The Artist is a silent black and white movie that is sweeping this year’s award season! The French movie features Jean Dujardin as a famous silent film star named George Valentin in the late 1920s, and Berenice Bejo plays Peppy Miller, who becomes an overnight “it” girl. Both actors have been nominated for Oscars this year, along with Best Picture, Director, Screenplay, and, of course, Costume Design! The designer of this film, Mark Bridges, is celebrating his first Oscar nomination for The Artist, but has had an interesting and varied career that seems to have gone unnoticed by the Academy. Some of Bridges’ prior work includes Boogie Nights, The Fighter, Blow, The Italian Job, and There Will Be Blood. Not exactly sweeping romances that demand big ball gowns, but they are definitely films that demand particular looks and eras, which Bridges perfectly captured from oil fields to 1970s porn. The Artist begins in the late 1920s and proceeds through the early 1930s. Dujardin is so handsome, he looks like he could be Gene Kelly’s French brother, and Bejo is so creative and easy to watch, she makes dancing with a hanger look like there’s a person under that suit jacket (pictured, above left)! While the roaring 20s and old Hollywood glamor are always favored time periods to celebrate, Bridges had the extra hurdle of making the costumes look apropos without having colored film to show the stunning outfits of the movie. Bridges discussed this difficulty with CNN, “Without the color to communicate the language of telling the story, I was trying to tell the story through textures, whether it be lamé, sequins and beads for Hollywood, or very flat rough textured wools to communicate down-on-your-heels, or the elegance of satin lapels for evening wear, or the shimmer of a beautiful nightgown. It became a story of textures telling the story.” Bejo certainly looks adorable in delicate white gloves and loose-fitting garments of the 1920s, as an ordinary citizen, but she looks right at home as a Hollywood starlet in minks, diamonds, satins, silks, pearls and evening gowns, after finding success in Los Angeles. Peppy Miller’s headgear definitely matches her first name, adding whimsy to Bejo’s head of curls and firmly cements the film’s era. Dujardin’s wardrobe is just as dashing as he is, as he sports three-piece tuxedos and suits, white bow-ties, black studs and one hell of a moustache. This editor kept wishing to see the film’s wardrobe in color, but was actually disappointed once I saw the real-life versions on mannequins, which are now currently on display at FIDM Museum & Galleries in Los Angeles (pictured, bottom). Guess the black and white film really created charm and magic for me! Congrats Mark!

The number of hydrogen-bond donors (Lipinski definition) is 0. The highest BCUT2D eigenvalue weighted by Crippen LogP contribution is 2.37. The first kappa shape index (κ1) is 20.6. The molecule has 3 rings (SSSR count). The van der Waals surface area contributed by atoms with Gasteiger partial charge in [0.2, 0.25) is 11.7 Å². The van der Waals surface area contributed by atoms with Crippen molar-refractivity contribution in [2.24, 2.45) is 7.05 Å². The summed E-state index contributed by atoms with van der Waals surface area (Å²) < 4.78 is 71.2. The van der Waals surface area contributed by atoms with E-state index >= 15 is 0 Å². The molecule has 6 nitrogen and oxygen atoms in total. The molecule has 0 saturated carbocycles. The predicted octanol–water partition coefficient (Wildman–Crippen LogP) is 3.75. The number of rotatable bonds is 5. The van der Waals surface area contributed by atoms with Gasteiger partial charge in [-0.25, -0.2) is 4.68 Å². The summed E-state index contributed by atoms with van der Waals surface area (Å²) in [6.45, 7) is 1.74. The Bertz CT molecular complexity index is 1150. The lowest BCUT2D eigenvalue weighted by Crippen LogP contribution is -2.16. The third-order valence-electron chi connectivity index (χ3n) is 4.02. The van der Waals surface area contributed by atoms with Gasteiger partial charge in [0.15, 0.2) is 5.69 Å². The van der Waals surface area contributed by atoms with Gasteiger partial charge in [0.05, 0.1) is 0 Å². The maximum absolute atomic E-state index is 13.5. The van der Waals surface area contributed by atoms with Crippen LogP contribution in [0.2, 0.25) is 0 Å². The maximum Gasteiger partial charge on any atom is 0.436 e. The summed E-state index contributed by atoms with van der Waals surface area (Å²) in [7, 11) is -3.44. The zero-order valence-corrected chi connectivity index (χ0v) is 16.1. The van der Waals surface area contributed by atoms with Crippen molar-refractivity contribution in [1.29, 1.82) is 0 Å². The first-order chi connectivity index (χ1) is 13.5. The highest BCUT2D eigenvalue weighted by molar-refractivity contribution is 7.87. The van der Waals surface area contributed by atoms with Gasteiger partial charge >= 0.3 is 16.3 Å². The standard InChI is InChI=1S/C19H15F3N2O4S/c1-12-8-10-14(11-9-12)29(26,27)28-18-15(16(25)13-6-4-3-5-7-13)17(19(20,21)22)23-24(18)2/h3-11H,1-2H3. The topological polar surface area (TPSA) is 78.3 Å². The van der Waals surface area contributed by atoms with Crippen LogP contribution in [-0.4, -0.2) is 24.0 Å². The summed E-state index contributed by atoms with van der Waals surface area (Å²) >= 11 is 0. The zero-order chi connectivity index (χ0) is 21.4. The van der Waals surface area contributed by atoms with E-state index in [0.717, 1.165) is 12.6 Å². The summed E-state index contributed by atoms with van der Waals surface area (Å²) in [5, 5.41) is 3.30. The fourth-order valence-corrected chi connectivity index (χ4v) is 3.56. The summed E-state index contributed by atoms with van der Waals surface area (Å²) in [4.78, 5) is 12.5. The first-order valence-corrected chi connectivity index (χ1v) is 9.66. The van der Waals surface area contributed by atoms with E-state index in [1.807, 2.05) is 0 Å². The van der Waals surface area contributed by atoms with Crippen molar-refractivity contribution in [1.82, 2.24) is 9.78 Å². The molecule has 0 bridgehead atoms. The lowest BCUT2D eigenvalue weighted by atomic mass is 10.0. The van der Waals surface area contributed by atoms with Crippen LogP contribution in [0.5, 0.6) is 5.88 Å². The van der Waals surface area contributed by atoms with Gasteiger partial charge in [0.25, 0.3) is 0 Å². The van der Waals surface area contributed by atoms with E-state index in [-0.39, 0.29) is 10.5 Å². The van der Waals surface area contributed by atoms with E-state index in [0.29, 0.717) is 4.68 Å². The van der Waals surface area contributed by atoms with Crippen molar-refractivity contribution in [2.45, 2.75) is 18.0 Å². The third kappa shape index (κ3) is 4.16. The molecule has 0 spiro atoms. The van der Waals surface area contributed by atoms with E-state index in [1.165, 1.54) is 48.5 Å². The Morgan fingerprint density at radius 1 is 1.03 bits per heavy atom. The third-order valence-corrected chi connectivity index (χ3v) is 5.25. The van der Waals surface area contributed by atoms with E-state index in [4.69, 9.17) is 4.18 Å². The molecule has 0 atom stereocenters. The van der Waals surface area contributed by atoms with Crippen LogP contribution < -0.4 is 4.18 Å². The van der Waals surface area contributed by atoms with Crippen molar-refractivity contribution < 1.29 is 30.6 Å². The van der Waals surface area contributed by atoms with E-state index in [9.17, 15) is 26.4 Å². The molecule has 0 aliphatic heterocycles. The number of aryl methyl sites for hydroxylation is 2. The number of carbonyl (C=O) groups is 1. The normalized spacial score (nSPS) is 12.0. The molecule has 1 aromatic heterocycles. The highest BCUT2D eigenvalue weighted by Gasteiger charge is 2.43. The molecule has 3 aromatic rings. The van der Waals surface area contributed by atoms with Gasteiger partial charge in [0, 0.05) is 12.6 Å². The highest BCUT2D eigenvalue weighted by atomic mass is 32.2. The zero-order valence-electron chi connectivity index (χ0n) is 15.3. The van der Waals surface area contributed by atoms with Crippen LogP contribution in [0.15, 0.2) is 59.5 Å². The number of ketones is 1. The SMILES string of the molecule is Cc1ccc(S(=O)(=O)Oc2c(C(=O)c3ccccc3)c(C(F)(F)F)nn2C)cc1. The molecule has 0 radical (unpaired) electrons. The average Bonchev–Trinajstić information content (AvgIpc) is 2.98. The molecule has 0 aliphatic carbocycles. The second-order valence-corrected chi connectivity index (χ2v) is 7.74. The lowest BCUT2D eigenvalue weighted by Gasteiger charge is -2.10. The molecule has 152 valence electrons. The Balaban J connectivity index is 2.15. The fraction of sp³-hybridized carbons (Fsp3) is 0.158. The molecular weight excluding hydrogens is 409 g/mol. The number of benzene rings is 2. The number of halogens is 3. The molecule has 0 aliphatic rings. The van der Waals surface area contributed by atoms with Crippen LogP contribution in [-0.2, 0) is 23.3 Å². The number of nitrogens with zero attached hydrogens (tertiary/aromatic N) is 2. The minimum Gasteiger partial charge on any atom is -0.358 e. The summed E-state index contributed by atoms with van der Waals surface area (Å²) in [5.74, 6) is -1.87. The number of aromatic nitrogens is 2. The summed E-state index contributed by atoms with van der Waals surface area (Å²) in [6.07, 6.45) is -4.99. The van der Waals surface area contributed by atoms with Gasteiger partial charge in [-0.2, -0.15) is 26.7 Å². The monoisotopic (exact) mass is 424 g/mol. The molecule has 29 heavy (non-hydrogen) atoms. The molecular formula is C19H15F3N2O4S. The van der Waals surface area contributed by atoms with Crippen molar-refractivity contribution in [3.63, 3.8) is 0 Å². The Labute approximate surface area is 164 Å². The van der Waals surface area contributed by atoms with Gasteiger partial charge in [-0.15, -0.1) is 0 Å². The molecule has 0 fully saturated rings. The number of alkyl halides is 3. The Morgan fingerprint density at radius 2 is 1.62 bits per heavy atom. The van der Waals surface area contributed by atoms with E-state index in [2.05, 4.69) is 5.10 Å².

Costume designer Sandy Powell is nominated this year for her work on Hugo, and won her second Academy Award for the 2004 film The Aviator. Singer Gwen Stefani made her screen debut as platinum blonde actress Jean Harlow in the Martin Scorsese movie. Stefani looked right at home as a young starlet attending a film premiere with Howard Hughes (played by Leonardo DiCaprio) in this shimmering white gown with art-deco diamonds and a fur-lined cream-colored satin opera coat that’s adorned with orchids and pearls. It’s simply divine. No wonder Powell won!
Costume designer Sandy Powell celebrated her 10th Academy Award nomination with Hugo. The Brit has done some extraordinary work on several period films, including The Other Boleyn Girl, The Aviator, The Young Victoria and Shakespeare in Love, and is already in possession of three Oscar statuettes! Our editors have not seen Hugo yet, but it’s sets and stills look as mysterious and whimsical as the plot, including Emily Mortimer (pictured, top) as a lovely street florist, and Jude Law with his onscreen son (pictured, left). It doesn’t look like many of the characters have many costume changes, so we’re assuming the film takes place over a day or two. Hugo takes place during the early 1930s in Paris and stars child actors Asa Butterfield and Chloë Grace Moretz (pictured, below left and bottom). Butterfield plays Hugo Cabret, who lives in a train station and tries to escape Inspector Gustave (played by Sacha Baron Cohen, pictured, below right). Powell certainly had nice things to say about her competition this year; she told Stylelist, “Arianne [Phillips] I’ve always liked. I think, her work on ‘W.E.’ is just incredible, it’s beautiful. The thing is, actually, we all really like each other. Michael O’Connor had really beautiful, understated costumes for ‘Jane Eyre’ that were absolutely perfect for the theme. ‘Anonymous’ — Lisy Christl is a German designer, who did all those hundreds of Elizabethan costumes for Shakespeare. I mean really, they’re all extraordinary. They are all worthy of that prize.” With such lovely things to say about her “rivals,” it’s obvious why Powell has had a successful and sustaining career in Hollywood. Best of luck Sandy!